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Should this Home Secretary be held responsible for asylum-seeker’s cancer death?

Sajid Javid: He denied a cancer sufferer healthcare, and she died.

It seems the Tory-run home office isn’t happy with the misery it has caused with the Windrush scandal and its “hostile environment” policy – it has branched out into causing death by withholding healthcare.

Kelemua Mulat died after the Home Office said she should be refused life-saving cancer treatment.

The excuse was that there was confusion over whether she should be charged for the treatment.

That is an administrative matter.

The immediate concern should have been ensuring that she did receive treatment – not who pays for it.

Perhaps we should be unsurprised that the Tory government responsible for the deaths of tens of thousands – if not hundreds of thousands, or millions – of people by withholding benefit payments was more concerned about money than life.

That doesn’t change the fact that the Home Office has blood on its hands, and the Home Secretary responsible for this death should face justice for causing it.

That would be Sajid Javid.

Watch him run from justice like the coward he is.

An Ethiopian woman who was denied potentially life-saving cancer treatment for six weeks amid confusion about whether she should be charged by the NHS has died aged 39.

Kelemua Mulat, who had advanced breast cancer, was refused chemotherapy last year after Home Office and NHS officials decided that she was not eligible for free care.

Mulat, a mother of one, was eventually treated by the internationally renowned Christie hospital in Manchester after its doctors expressed concern and said her need was “immediately necessary”, which is permitted treatment under the rules.

Source: Asylum seeker denied cancer treatment by Home Office dies | Politics | The Guardian

Benefits assessor told woman with stage 4 cancer: ‘You’re not sick enough’

Paige Garratt: She managed to recover from Hodgkin’s Lympoma despite the attentions of the Department for Work and Pensions.

Paige Garratt may very well be the one that got away, as far as the Department for Work and Pensions is concerned.

Diagnosed with stage 4 Hodgkin’s lymphoma – advanced cancer that had spread to her lymph nodes and lungs – the 22-year-old from Flintshire found herself fighting for her life.

Her fight was made much more difficult by the DWP – which, as regular readers of This Site will know, exists to make life as difficult as possible for the sick and vulnerable.

Advised that she would be entitled to Personal Independence Payment (PIP) – the benefit that we are told is intended to help people with a long-term health condition or disability with the extra cost of living- Ms Garratt was hoping the money would pay for travel costs as she was having to visit the hospital three times a week.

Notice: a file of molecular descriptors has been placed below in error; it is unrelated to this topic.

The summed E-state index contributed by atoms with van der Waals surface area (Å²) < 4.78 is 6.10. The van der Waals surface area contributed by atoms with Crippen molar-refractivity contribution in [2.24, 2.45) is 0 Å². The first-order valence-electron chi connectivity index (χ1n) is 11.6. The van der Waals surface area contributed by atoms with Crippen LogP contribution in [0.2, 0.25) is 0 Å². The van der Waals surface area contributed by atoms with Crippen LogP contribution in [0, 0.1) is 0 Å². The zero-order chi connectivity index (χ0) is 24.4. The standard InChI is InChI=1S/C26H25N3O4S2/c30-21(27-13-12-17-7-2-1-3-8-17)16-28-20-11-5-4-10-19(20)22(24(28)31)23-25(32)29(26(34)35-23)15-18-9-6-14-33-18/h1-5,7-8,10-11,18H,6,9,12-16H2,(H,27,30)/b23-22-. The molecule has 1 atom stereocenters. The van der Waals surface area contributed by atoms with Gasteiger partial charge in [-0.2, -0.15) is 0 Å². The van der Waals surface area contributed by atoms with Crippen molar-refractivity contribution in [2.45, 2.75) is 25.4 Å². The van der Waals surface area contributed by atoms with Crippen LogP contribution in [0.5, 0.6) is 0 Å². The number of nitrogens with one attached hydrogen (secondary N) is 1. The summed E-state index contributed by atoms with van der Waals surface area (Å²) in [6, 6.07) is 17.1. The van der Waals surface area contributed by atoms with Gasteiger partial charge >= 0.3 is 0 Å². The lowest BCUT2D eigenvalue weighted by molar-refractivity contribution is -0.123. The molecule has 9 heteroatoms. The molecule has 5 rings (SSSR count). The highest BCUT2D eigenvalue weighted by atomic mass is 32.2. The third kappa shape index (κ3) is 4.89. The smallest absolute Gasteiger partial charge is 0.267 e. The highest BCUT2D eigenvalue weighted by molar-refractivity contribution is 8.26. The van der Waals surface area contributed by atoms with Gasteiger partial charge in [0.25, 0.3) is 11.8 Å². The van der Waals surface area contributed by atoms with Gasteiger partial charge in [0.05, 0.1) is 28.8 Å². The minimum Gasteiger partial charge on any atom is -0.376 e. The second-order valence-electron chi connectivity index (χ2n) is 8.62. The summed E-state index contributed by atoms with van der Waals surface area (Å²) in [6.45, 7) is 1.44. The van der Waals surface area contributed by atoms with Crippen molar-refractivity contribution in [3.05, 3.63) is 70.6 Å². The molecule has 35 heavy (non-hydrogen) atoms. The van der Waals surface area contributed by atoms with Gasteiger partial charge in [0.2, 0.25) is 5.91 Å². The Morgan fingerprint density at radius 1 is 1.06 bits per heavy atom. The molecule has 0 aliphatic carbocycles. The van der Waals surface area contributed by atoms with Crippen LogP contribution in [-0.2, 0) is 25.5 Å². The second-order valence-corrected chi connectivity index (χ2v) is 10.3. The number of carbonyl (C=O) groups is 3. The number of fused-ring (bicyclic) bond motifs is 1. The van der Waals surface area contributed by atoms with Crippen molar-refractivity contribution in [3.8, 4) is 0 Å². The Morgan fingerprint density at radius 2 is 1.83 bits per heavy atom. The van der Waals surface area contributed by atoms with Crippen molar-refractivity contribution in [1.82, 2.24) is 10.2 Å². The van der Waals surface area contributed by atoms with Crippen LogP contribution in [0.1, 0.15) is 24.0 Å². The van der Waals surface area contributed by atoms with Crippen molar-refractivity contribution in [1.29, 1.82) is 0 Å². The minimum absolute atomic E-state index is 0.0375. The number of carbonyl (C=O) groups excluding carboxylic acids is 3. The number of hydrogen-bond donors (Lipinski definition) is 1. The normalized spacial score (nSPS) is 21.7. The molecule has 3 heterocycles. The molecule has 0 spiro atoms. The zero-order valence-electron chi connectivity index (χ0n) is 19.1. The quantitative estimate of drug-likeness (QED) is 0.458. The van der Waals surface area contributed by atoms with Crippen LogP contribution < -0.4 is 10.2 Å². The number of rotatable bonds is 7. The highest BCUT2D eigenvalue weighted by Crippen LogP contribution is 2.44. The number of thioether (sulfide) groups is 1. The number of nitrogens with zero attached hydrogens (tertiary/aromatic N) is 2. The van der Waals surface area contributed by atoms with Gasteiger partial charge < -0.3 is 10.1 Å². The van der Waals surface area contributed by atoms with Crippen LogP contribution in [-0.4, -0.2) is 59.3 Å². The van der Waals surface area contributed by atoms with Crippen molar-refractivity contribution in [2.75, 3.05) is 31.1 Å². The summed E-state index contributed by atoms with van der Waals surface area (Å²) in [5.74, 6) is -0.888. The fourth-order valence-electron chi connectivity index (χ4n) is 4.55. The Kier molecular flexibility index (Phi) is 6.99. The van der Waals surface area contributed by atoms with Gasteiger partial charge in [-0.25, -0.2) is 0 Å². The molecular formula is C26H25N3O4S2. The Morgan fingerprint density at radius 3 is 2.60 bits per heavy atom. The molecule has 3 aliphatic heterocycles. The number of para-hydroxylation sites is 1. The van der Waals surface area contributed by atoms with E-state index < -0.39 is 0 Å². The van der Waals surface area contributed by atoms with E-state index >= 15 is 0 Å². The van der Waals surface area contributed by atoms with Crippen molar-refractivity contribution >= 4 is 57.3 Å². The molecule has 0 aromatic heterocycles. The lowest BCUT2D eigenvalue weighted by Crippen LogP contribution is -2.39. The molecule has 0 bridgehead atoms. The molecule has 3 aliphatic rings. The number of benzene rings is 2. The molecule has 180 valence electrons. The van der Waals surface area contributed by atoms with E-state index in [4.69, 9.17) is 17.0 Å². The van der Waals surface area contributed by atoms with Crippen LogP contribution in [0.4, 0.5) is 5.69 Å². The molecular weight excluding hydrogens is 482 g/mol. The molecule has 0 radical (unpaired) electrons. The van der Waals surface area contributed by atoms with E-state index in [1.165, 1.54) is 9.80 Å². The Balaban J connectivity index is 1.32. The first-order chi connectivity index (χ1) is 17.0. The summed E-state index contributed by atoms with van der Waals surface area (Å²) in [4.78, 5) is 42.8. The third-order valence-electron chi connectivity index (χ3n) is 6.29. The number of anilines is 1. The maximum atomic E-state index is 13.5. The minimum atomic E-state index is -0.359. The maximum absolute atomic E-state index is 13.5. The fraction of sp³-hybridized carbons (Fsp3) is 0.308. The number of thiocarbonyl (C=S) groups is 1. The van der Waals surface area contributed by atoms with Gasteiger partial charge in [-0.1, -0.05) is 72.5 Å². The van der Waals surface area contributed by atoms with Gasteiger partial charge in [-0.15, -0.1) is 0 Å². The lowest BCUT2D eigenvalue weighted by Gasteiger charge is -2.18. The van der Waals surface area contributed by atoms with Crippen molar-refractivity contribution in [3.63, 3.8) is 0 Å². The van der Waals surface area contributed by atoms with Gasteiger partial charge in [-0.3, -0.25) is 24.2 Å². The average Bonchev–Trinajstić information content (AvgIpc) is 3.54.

But the assessor sent by the DWP decided that she was not sick enough to receive the benefit.

At the time of her interview, Ms Garratt was couchbound after a chemotherapy round, bald and so lethargic that she had to rest her head on the sofa arm or in her hands, but the assessor said she was physically able to take care of herself – and this person seemed to believe that her mental health was fine, even though she never asked any questions about it.

The conclusion regarding mental health is unsurprising because the PIP assessment never pays any attention to a claimant’s mental well-being. The revelation that no questions were asked about Ms Garratt’s mentality is surprising; I have attended several PIP interviews and it was discussed at length in those. But the decision letters made no reference to those discussions and PIP claimants certainly do not get any points if they are mentally ill.

More worrying still is the lack of attention paid to Ms Garratt’s physical condition. It seems the PIP assessment, a series of tick-box questions with yes/no answers – one example asks whether a claimant can prepare food alone – does not work for people with cancer.

And most worrying of all is the claim that Ms Garratt was not lethargic, when she could not even lift her head. That’s a flat lie – the kind of lie the DWP keeps claiming its assessors don’t make any more.

Put it all together and it seems clear that the intent was to deny Ms Garratt the benefits she was owed, thereby adding to the mental stress and physical incapacity caused by her illness.

Other claimants have been known to die after receiving this kind of treatment – although the DWP insists we are not to suggest that any fatalities are caused by its chequebook euthanasia-style behaviour.